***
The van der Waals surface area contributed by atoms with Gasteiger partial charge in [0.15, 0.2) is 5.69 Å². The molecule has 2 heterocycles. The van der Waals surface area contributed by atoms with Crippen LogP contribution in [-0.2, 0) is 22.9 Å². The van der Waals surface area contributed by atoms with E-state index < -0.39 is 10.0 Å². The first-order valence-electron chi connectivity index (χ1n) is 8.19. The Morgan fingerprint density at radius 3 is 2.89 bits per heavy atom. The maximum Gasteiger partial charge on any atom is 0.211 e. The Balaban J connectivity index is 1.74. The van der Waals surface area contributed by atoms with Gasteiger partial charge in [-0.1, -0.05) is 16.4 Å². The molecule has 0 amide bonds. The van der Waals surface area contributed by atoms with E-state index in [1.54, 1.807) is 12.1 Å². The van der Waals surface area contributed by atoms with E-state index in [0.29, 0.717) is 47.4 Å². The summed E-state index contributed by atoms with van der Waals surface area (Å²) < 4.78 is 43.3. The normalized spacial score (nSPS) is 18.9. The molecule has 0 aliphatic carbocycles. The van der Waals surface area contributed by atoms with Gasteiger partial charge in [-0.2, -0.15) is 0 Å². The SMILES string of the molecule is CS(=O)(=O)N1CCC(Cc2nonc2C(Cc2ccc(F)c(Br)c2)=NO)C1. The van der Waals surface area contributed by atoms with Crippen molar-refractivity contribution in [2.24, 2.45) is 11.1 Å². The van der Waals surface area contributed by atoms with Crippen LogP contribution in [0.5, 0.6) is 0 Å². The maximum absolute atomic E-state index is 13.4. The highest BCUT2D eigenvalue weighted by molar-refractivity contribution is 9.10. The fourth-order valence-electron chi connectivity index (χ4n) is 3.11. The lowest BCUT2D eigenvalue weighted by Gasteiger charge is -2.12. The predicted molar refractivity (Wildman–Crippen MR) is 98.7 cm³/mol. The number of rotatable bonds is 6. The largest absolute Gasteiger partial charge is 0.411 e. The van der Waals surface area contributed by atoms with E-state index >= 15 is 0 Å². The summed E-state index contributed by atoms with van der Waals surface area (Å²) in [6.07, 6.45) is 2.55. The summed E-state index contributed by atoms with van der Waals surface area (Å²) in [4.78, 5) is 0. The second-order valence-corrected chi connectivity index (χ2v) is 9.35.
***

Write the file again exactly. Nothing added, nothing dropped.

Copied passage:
The van der Waals surface area contributed by atoms with Gasteiger partial charge in [0.15, 0.2) is 5.69 Å². The molecule has 2 heterocycles. The van der Waals surface area contributed by atoms with Crippen LogP contribution in [-0.2, 0) is 22.9 Å². The van der Waals surface area contributed by atoms with E-state index < -0.39 is 10.0 Å². The first-order valence-electron chi connectivity index (χ1n) is 8.19. The Morgan fingerprint density at radius 3 is 2.89 bits per heavy atom. The maximum Gasteiger partial charge on any atom is 0.211 e. The Balaban J connectivity index is 1.74. The van der Waals surface area contributed by atoms with Gasteiger partial charge in [-0.1, -0.05) is 16.4 Å². The molecule has 0 amide bonds. The van der Waals surface area contributed by atoms with E-state index in [1.54, 1.807) is 12.1 Å². The van der Waals surface area contributed by atoms with E-state index in [0.29, 0.717) is 47.4 Å². The summed E-state index contributed by atoms with van der Waals surface area (Å²) < 4.78 is 43.3. The normalized spacial score (nSPS) is 18.9. The molecule has 0 aliphatic carbocycles. The van der Waals surface area contributed by atoms with Gasteiger partial charge in [-0.2, -0.15) is 0 Å². The SMILES string of the molecule is CS(=O)(=O)N1CCC(Cc2nonc2C(Cc2ccc(F)c(Br)c2)=NO)C1. The van der Waals surface area contributed by atoms with Crippen molar-refractivity contribution in [2.24, 2.45) is 11.1 Å². The van der Waals surface area contributed by atoms with Crippen LogP contribution in [0.5, 0.6) is 0 Å². The maximum absolute atomic E-state index is 13.4. The highest BCUT2D eigenvalue weighted by molar-refractivity contribution is 9.10. The fourth-order valence-electron chi connectivity index (χ4n) is 3.11. The lowest BCUT2D eigenvalue weighted by Gasteiger charge is -2.12. The predicted molar refractivity (Wildman–Crippen MR) is 98.7 cm³/mol. The number of rotatable bonds is 6. The largest absolute Gasteiger partial charge is 0.411 e. The van der Waals surface area contributed by atoms with E-state index >= 15 is 0 Å². The summed E-state index contributed by atoms with van der Waals surface area (Å²) in [6.07, 6.45) is 2.55. The summed E-state index contributed by atoms with van der Waals surface area (Å²) in [4.78, 5) is 0. The second-order valence-corrected chi connectivity index (χ2v) is 9.35.